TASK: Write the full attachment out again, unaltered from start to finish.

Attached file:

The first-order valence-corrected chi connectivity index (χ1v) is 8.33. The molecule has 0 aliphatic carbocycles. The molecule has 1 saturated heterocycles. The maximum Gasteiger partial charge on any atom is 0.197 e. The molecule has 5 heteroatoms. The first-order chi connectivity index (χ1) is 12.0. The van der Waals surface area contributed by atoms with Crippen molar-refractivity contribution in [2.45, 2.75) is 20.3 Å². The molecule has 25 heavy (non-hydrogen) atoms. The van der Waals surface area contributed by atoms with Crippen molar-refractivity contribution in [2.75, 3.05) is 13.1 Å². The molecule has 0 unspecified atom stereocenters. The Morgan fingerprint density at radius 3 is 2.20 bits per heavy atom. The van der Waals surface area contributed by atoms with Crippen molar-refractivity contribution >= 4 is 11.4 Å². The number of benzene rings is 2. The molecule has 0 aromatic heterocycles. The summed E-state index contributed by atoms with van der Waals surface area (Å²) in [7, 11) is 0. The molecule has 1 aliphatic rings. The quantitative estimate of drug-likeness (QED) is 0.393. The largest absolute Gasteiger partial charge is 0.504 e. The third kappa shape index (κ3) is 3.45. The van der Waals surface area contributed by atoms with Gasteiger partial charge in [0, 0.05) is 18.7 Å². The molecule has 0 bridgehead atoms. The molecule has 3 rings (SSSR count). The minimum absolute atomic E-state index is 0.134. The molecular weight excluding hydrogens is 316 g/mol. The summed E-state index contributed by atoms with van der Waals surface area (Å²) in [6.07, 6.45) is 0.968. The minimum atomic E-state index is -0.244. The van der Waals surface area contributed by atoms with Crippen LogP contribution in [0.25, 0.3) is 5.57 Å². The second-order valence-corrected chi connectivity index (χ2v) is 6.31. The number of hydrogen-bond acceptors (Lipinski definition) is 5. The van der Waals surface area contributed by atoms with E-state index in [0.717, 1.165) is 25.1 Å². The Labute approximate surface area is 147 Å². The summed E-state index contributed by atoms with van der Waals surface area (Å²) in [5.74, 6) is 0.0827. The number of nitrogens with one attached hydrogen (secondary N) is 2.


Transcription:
The first-order valence-corrected chi connectivity index (χ1v) is 8.33. The molecule has 0 aliphatic carbocycles. The molecule has 1 saturated heterocycles. The maximum Gasteiger partial charge on any atom is 0.197 e. The molecule has 5 heteroatoms. The first-order chi connectivity index (χ1) is 12.0. The van der Waals surface area contributed by atoms with Crippen molar-refractivity contribution in [2.45, 2.75) is 20.3 Å². The molecule has 25 heavy (non-hydrogen) atoms. The van der Waals surface area contributed by atoms with Crippen molar-refractivity contribution in [2.75, 3.05) is 13.1 Å². The molecule has 0 unspecified atom stereocenters. The Morgan fingerprint density at radius 3 is 2.20 bits per heavy atom. The van der Waals surface area contributed by atoms with Crippen molar-refractivity contribution >= 4 is 11.4 Å². The number of benzene rings is 2. The molecule has 0 aromatic heterocycles. The summed E-state index contributed by atoms with van der Waals surface area (Å²) in [7, 11) is 0. The molecule has 1 aliphatic rings. The quantitative estimate of drug-likeness (QED) is 0.393. The largest absolute Gasteiger partial charge is 0.504 e. The third kappa shape index (κ3) is 3.45. The van der Waals surface area contributed by atoms with Gasteiger partial charge in [0, 0.05) is 18.7 Å². The molecule has 0 bridgehead atoms. The molecule has 3 rings (SSSR count). The minimum absolute atomic E-state index is 0.134. The molecular weight excluding hydrogens is 316 g/mol. The summed E-state index contributed by atoms with van der Waals surface area (Å²) in [6.07, 6.45) is 0.968. The minimum atomic E-state index is -0.244. The van der Waals surface area contributed by atoms with Crippen LogP contribution in [0.25, 0.3) is 5.57 Å². The second-order valence-corrected chi connectivity index (χ2v) is 6.31. The number of hydrogen-bond acceptors (Lipinski definition) is 5. The van der Waals surface area contributed by atoms with E-state index in [0.717, 1.165) is 25.1 Å². The Labute approximate surface area is 147 Å². The summed E-state index contributed by atoms with van der Waals surface area (Å²) in [5.74, 6) is 0.0827. The number of nitrogens with one attached hydrogen (secondary N) is 2.